Less Can Really Be More with Email Frequency

Businesses are always searching for ways to increase revenue, especially in difficult economic times like these.  Often, the suggestion is simiply do more of what is already generating profits.  Email marketing is especially susceptible to this rationale because it is relatively easy and inexpensive to implement compared to other options (e.g. direct mail).  For example, if one email campaign per month generates $50,000 then two campaigns will net $100,000.

However, not only can increasing the frequency of your email campaigns not deliver the expected revenue, but it can result in an increase in unsubsriptions and abuse complaints and a decrease in engagement, especially if you can’t provide relevant content or offers.

In one of his takeways from the 2009 Email Evolution Conference, Chad White recounted the experience of REI who performed a test in which they suppressed emails to non-clickers for 4 weeks, after which they sent them an email promoting REI’s anniversary sale. While the control group was sent several more emails over that 4-week period, the suppressed group (who only received the anniversary sale email) outperformed the control group by 4%.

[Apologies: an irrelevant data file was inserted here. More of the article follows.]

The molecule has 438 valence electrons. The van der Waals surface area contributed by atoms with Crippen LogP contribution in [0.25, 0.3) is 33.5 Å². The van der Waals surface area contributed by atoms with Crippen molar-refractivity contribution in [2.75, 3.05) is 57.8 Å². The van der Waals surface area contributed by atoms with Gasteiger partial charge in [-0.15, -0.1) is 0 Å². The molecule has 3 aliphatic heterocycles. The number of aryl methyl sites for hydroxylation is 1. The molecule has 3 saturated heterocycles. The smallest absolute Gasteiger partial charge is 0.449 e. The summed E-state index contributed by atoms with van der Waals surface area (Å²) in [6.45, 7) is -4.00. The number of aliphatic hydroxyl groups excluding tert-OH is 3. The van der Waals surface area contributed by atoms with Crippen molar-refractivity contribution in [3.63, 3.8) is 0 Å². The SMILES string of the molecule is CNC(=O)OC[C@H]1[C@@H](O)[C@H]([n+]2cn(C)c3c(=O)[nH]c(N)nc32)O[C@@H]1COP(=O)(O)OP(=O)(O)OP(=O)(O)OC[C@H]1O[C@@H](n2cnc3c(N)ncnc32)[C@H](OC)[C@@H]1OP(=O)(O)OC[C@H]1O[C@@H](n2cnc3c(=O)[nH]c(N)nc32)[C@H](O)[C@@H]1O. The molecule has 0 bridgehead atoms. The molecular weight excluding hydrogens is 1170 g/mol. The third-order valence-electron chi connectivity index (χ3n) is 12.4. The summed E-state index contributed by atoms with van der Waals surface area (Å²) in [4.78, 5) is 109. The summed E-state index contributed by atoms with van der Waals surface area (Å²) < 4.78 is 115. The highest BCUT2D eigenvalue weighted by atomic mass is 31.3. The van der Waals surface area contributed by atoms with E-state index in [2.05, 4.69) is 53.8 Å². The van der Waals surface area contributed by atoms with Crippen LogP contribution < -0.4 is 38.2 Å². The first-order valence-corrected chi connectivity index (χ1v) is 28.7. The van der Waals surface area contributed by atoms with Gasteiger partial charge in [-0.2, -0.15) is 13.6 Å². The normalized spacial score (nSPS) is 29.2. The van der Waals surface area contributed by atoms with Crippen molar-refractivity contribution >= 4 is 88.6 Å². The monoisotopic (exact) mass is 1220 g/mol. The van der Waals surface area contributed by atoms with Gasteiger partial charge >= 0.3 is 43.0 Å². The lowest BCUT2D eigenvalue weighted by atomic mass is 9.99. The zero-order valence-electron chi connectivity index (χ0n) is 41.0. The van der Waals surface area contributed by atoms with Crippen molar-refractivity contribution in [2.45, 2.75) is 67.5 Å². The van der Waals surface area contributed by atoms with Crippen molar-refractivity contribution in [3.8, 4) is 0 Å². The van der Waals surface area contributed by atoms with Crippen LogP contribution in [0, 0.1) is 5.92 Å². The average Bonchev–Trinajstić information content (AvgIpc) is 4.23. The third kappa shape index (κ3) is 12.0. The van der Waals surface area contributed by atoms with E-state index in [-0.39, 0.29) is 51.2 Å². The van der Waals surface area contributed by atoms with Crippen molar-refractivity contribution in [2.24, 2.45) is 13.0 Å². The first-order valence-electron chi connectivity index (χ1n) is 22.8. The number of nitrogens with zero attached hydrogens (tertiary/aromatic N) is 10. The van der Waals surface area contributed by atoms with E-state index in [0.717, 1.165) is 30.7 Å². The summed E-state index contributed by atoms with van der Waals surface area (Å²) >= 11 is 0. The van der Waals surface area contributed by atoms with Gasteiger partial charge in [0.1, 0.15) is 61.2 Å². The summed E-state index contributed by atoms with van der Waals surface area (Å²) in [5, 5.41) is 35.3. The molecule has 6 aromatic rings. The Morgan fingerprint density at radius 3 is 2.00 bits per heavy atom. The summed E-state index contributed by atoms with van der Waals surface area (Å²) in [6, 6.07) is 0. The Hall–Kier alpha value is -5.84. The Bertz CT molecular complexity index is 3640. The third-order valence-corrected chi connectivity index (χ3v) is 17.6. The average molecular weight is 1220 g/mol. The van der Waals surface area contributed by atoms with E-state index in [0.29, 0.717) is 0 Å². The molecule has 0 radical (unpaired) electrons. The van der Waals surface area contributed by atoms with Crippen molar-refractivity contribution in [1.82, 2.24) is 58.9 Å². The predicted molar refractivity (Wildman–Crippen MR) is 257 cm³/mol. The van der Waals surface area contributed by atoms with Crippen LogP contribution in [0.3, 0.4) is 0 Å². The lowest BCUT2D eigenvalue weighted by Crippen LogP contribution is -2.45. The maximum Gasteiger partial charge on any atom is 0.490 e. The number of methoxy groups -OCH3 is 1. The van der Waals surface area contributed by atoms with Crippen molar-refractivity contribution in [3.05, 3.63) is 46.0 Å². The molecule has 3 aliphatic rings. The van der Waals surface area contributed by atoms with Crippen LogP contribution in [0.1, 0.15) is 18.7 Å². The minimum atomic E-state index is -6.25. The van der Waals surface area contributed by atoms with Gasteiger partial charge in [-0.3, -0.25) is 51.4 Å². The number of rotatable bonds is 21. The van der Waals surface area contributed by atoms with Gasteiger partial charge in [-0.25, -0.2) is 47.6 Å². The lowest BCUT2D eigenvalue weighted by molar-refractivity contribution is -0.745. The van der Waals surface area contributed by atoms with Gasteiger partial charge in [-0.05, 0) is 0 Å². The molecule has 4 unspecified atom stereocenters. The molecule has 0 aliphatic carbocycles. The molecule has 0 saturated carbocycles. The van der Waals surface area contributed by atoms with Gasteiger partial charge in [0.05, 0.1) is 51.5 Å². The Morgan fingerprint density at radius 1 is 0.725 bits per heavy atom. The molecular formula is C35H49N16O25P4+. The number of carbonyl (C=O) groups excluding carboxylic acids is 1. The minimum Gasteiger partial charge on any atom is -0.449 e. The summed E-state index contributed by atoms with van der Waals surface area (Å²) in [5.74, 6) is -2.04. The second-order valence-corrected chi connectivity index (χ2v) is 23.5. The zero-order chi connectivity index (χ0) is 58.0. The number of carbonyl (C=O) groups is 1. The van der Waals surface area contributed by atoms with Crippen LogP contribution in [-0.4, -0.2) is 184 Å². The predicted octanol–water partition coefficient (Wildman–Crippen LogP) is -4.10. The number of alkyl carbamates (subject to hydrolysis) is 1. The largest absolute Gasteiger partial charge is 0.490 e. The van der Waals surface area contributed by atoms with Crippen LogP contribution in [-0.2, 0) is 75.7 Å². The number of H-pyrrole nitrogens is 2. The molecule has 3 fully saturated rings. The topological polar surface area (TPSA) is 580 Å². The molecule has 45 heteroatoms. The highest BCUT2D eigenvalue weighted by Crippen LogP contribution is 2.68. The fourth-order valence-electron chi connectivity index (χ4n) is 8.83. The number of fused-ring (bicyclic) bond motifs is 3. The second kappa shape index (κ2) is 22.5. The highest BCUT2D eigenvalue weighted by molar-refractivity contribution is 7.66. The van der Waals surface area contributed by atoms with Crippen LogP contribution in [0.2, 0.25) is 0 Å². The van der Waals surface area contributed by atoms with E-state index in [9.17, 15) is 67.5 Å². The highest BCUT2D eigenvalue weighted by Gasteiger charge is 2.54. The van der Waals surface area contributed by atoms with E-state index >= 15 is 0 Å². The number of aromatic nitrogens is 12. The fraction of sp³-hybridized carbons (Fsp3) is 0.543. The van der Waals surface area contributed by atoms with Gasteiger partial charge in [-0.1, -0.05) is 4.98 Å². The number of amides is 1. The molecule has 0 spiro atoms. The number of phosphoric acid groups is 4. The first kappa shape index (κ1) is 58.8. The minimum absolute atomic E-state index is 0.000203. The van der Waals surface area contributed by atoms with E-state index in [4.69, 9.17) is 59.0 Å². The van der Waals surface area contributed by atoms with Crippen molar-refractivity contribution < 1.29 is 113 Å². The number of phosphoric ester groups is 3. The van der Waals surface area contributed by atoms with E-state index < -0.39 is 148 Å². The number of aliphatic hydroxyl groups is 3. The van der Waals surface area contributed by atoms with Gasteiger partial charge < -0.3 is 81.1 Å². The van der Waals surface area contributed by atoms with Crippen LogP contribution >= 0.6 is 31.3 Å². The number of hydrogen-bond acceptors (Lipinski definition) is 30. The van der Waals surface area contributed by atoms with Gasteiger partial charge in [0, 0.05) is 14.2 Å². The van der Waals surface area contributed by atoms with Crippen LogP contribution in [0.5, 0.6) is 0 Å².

Does that mean that everyone should reduce the frequency of their email marketing campaigns?  Of course not.  However, it is a reminder that the days of taking a ‘one-size-fits-all’ and one email blast approach to the entire house list should be behind us.  In REI’s case, the company may have identified a group of subscribers who had begun ignoring their emails because they received too many and sending fewer emails (at a lower cost) could achieve as good or better results.

Less can really be more – all it takes is a test (or a few of them) to find out.

This entry was posted on Monday, February 16th, 2009 at 7:37 am and is filed under Email Marketing, Online Strategy. You can follow any responses to this entry through the RSS 2.0 feed. Both comments and pings are currently closed.

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